Proposed Alabama Bill Forces Workers to Choose Between Observing Juneteenth or Jefferson Davis’ Birthday

For all the recent claims made by the GOP about making small gains in attracting Black voters, Republicans still have no problem disrespecting the Black community by disregarding our history and the legacy of racism and cruelty in America. They downplay these issues while simultaneously celebrating the institution that fought to keep us enslaved and oppressed for generations.

An Alabama House bill offers state employees the choice between taking a paid day off for Juneteenth or for Jefferson Davis’ Birthday. The latter is already a paid state holiday that coincides with June.

According to a report from, it has been reported that…

HB 367 , sponsored by Chris Sells, R-Greenville, would add the June 19 holiday, which celebrates the end of slavery, to the current list of 13 days Alabama officially celebrates and offers the day off for state employees. But Juneteenth would not be an additional day off. Instead, state employees would be able to take that day off or Jefferson Davis’ Birthday, a state holiday marked on the first Monday in June.

If you’re not well-versed in Civil War history, you might not be familiar with Davis. He served as the president of the Confederate States, a significant portion of America that seceded from the Union for about four years in the mid-late 1800s. The main reason behind this separation was the refusal to give up their economic system, which heavily relied on using enslaved individuals to clear cotton fields. The white southerners felt that the government was suppressing their rights and freedom.

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Davis, in fact, famously declared that Black people are “fitted expressly for servitude.” This raises the question: why would Sells and other Republicans want to pit these two holidays against each other by allowing citizens to choose which one they will celebrate? Unfortunately, Sells’ weak excuse will not do much to support her case.

In a recent interview, Sells explained his intention to implement the change without adding another paid holiday for state employees. He highlighted that state employees already enjoy 13 paid holidays, which he believes is sufficient. Sells expressed his hesitation in adding a 14th day off.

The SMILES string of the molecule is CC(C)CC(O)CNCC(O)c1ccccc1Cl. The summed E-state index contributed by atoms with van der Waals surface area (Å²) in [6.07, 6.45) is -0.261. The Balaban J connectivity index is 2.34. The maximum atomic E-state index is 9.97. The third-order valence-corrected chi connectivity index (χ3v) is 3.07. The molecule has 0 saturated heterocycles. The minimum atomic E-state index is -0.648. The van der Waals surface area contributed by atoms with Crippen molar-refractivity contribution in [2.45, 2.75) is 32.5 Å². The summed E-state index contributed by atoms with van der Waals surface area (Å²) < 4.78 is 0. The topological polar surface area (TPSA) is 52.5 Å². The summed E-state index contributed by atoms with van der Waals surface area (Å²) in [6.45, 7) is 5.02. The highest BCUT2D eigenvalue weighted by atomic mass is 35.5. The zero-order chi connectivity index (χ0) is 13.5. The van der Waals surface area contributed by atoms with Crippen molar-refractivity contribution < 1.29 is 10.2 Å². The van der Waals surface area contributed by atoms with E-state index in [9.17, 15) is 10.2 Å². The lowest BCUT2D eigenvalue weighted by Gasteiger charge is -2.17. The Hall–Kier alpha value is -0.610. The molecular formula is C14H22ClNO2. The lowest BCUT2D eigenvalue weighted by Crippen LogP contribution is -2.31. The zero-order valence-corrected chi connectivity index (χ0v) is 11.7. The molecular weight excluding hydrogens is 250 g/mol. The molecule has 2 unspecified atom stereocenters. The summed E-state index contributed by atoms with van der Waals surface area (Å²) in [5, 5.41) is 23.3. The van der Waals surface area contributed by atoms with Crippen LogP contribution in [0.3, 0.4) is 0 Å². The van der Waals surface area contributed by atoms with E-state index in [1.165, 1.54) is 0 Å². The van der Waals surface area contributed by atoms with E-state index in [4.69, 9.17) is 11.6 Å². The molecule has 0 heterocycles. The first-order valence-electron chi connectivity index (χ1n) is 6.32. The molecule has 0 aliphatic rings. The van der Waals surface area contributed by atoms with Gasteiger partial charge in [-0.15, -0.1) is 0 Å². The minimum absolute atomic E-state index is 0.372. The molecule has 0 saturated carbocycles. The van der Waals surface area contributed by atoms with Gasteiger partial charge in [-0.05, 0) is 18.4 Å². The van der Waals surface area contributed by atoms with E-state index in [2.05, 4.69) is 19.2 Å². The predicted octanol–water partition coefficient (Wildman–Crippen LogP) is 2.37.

The Jefferson Davis Monument, captured in a stunning photograph by Barry Winiker, stands tall and proud as a historical landmark.

Alabama Already Has 3 Paid Holidays Honoring Slavery (AKA The Confederacy)

Sells is notorious for being extremely frugal when it comes to granting employees paid time off. It’s astonishing that even a single additional paid holiday is considered excessive, especially considering that the state already provides 13 paid holidays. Sells seems to believe that workers should be self-reliant and not rely on government assistance in the form of paid time away from their crucial roles in the straw-carrying operation. (I may have strayed a bit with that metaphor.)

Davis’ birthday is just one of three state holidays that honor the Confederacy. If there is a concern about having too many paid holidays, why not eliminate one of the other holidays that commemorate slavery instead of using Juneteenth as a replacement?

“I decided to take this step because there are multiple bills currently under consideration in my committee to establish Juneteenth as a permanent holiday. However, I wanted to find a way to accomplish this without adding another paid holiday,” explained Sells.

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I have to admit, that definitely sounds like segregation. It reminds me of the “separate but equal” concept, which is concerning.

Juneteenth, although a federal holiday, is not currently a paid day off in Alabama. Sells is sponsoring a bill in hopes of making it an official holiday in the state. Sells wants us to believe that the decision to not recognize Juneteenth as a paid holiday is due to budget constraints, but it appears to be rooted in racism.

Former GOP presidential candidate Vivek Ramaswamy once argued that Juneteenth was a “useless” and “redundant” holiday, claiming that the spirit of Juneteenth was already captured by holidays like Martin Luther King Day. However, it’s important to recognize that Martin Luther King Day, which commemorates a figure born long after the Emancipation Proclamation, is not directly related to the holiday celebrating the end of slavery. Despite both being “Black holidays,” these two occasions do not share any significant similarities beyond honoring different aspects of history. It is evident that some white conservatives, including Nikki Haley, would rather erase these historical events than acknowledge the unvarnished truth.

Republicans often boast about their efforts to attract more Black individuals to the Republican party. However, it is important to question whether they truly hold a genuine respect for our community.

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